Supreme Court

  • Which Constitution is Amy Coney Barrett Talking About?

    by Jamelle Bouie

    The Times columnist argues that the original meaning of the Reconstruction Amendments establishes a constitutional vision of equality and civil rights that conservative originalists ignore. 

  • The Case Against Packing the Court

    by Jeff Shesol

    The main risk for Biden isn't that court packing would escalate partisan war over the courts. It's that it might destroy his own Democratic coalition. 

  • Coney Barrett’s Moment of Truth

    by Garrett Epps

    "At the center of this moral swamp is St. Amy, a person whose life gives many real evidences of high morals and deep faith and good works. Why would such a person lend herself to such a tawdry charade?"  

  • Amy Coney Barrett on Guns

    by Jake Charles

    A Second Amendment scholar examines the SCOTUS nominee's historical interpretation of prohibitions on individual firearm ownership, concluding that her record shows a commitment to gun rights but uncertainty about how she might rule on particular cases.

  • How SCOTUS Nominations Became All-Out War

    by Robert L. Tsai

    The rise of national parties, the use of the judiciary to advance policy goals, and the decision of Republican leadership to consolidate a narrow electoral base have made judicial nominations a partisan battle the Founders did not adequately anticipate, according to American U. Law professor Robert Tsai.

  • Why History Shows 'Court Packing' Isn't Extreme

    by Nicole Hemmer

    The politicized change in the size of the court has already happened. It occurred in 2016, when a Republican-controlled Senate allowed the court to shrink to eight justices. 

  • Why Heller is Such Bad History

    by Noah Shusterman

    Antonin Scalia's opinion in District of Columbia v. Heller ignored the actual history of the early American militia in order to invent an individual right to gun ownership.

  • Amy Coney Barrett, Good People, and Ideology

    by Walter G. Moss

    Barrett may have many fine personal qualities and virtues, but if she acts as a conservative ideological Christian, she could cause much harm to individuals (and our planet as a whole).

  • President Washington and the Character of the First Supreme Court

    by Lindsay M. Chervinsky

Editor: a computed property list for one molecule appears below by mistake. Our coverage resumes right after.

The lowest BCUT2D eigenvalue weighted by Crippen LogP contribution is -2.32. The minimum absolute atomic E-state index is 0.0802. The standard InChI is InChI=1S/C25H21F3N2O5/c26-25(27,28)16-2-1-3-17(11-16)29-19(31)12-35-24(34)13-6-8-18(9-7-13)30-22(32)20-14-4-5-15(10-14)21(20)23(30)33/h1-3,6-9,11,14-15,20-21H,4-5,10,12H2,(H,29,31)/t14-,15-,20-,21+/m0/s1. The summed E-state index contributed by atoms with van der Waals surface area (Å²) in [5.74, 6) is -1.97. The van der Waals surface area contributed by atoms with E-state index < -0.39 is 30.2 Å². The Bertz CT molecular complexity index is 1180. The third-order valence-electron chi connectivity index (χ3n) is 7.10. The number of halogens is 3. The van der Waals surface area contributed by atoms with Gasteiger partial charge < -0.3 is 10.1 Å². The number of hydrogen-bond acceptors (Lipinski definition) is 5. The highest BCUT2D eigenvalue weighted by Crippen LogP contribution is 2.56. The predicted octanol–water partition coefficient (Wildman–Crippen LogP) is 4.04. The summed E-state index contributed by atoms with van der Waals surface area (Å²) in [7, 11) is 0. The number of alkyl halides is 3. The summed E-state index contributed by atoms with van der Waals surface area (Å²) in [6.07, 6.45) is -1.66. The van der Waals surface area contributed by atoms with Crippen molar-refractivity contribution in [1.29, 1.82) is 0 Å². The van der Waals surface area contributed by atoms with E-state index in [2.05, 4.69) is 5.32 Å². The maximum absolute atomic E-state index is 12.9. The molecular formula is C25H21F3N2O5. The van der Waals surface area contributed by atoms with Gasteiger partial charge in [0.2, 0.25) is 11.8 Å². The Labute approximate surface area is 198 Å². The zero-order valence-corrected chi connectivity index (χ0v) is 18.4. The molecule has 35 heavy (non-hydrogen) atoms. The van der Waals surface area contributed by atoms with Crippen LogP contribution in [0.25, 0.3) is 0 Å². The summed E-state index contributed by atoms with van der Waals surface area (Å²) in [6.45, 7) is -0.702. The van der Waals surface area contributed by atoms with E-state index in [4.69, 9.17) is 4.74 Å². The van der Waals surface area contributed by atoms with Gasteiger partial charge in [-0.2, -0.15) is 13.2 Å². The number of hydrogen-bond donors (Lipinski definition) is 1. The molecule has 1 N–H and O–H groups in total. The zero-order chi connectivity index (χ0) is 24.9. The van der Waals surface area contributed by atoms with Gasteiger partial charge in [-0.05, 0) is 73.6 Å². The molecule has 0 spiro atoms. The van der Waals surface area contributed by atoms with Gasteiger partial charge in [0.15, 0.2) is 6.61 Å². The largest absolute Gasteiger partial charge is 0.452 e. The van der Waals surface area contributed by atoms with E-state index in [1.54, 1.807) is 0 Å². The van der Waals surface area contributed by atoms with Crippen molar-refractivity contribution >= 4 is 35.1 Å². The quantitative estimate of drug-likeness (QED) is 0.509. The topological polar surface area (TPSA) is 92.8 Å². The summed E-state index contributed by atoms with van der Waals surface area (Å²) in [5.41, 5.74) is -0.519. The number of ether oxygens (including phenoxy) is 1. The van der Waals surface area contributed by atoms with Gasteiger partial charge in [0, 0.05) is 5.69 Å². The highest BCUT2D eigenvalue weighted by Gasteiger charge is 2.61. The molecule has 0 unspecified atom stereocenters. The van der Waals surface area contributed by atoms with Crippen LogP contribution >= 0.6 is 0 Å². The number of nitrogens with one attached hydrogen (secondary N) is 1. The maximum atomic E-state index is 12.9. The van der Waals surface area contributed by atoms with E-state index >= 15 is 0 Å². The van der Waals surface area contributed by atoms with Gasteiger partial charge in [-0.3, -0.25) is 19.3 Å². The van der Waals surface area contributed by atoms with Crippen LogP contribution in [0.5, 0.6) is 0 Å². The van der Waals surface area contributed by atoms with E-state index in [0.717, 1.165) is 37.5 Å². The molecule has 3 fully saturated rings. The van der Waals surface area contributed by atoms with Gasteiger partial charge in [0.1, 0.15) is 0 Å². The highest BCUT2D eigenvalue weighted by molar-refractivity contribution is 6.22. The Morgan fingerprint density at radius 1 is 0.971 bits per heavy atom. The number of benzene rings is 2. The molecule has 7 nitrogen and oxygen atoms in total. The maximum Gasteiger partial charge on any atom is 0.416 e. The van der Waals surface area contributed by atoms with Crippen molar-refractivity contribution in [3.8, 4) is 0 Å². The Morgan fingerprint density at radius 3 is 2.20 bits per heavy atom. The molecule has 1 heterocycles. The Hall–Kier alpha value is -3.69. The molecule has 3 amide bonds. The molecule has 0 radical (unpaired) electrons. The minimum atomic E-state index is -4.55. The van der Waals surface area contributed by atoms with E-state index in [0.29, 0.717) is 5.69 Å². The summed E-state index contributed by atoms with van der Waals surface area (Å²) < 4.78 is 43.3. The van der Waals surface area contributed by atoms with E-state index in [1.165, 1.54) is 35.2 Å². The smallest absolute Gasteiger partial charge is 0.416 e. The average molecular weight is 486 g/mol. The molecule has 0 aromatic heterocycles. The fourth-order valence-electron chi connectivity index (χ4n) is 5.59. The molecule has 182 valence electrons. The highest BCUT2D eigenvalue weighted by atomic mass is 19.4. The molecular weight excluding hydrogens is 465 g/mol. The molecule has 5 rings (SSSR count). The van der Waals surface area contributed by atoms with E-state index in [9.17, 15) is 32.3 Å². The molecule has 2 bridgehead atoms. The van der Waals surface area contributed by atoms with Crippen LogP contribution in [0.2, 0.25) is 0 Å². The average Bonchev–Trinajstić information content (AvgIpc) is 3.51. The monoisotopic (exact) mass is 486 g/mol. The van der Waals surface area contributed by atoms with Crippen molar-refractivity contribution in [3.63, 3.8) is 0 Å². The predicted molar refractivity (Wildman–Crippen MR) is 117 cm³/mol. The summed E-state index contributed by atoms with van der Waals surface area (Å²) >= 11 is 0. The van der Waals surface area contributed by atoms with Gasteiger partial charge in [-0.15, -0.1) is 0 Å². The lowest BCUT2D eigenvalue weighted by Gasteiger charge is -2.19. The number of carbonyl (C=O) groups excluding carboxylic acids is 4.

The first Supreme Court was not the magisterial institution we know today. Both Congress and the executive branch saw its role in political terms, and its composition as subject to change to reflect the shifting needs of the nation. 

  • The Elite Sisterhood of Amy Coney Barrett

    Although abortion rights are receiving much of the focus from Amy Coney Barrett's critics, writer Melissa Gira Grant argues that her participation in a decades-long conservative effort to undermine the social safety net will have broad consequences on every dimension of the lives of women who lack Barrett's privilege. 

  • The Case to End the Supreme Court as We Know It

    by Keeanga-Yamahtta Taylor

    The Supreme Court has historically supported democratic and egalitarian change only when forced by social movements. People must stop looking to the power invested in the court and start looking for the power latent in themselves. 

  • The Supreme Court Used to be Openly Political. It Traded Partisanship for Power

    by Rachel Shelden

    Americans once assumed that the constitutionality of a given law was a matter to be settled through legislative politics and elections, and selected judges on a partisan basis. Today's court is no less political or ideological, but can exert more power because of its nominal freedom from partisan politics. 

  • Republicans are Desperately Trying to Change the Subject

    by Neil J. Young

    Republicans will attempt to paint Democratic opposition to Amy Coney Barrett's Supreme Court nomination as anti-Catholic. There's no evidence for this charge and it's really an attempt to distract from the norm-busting dash to seat a justice before an impending election.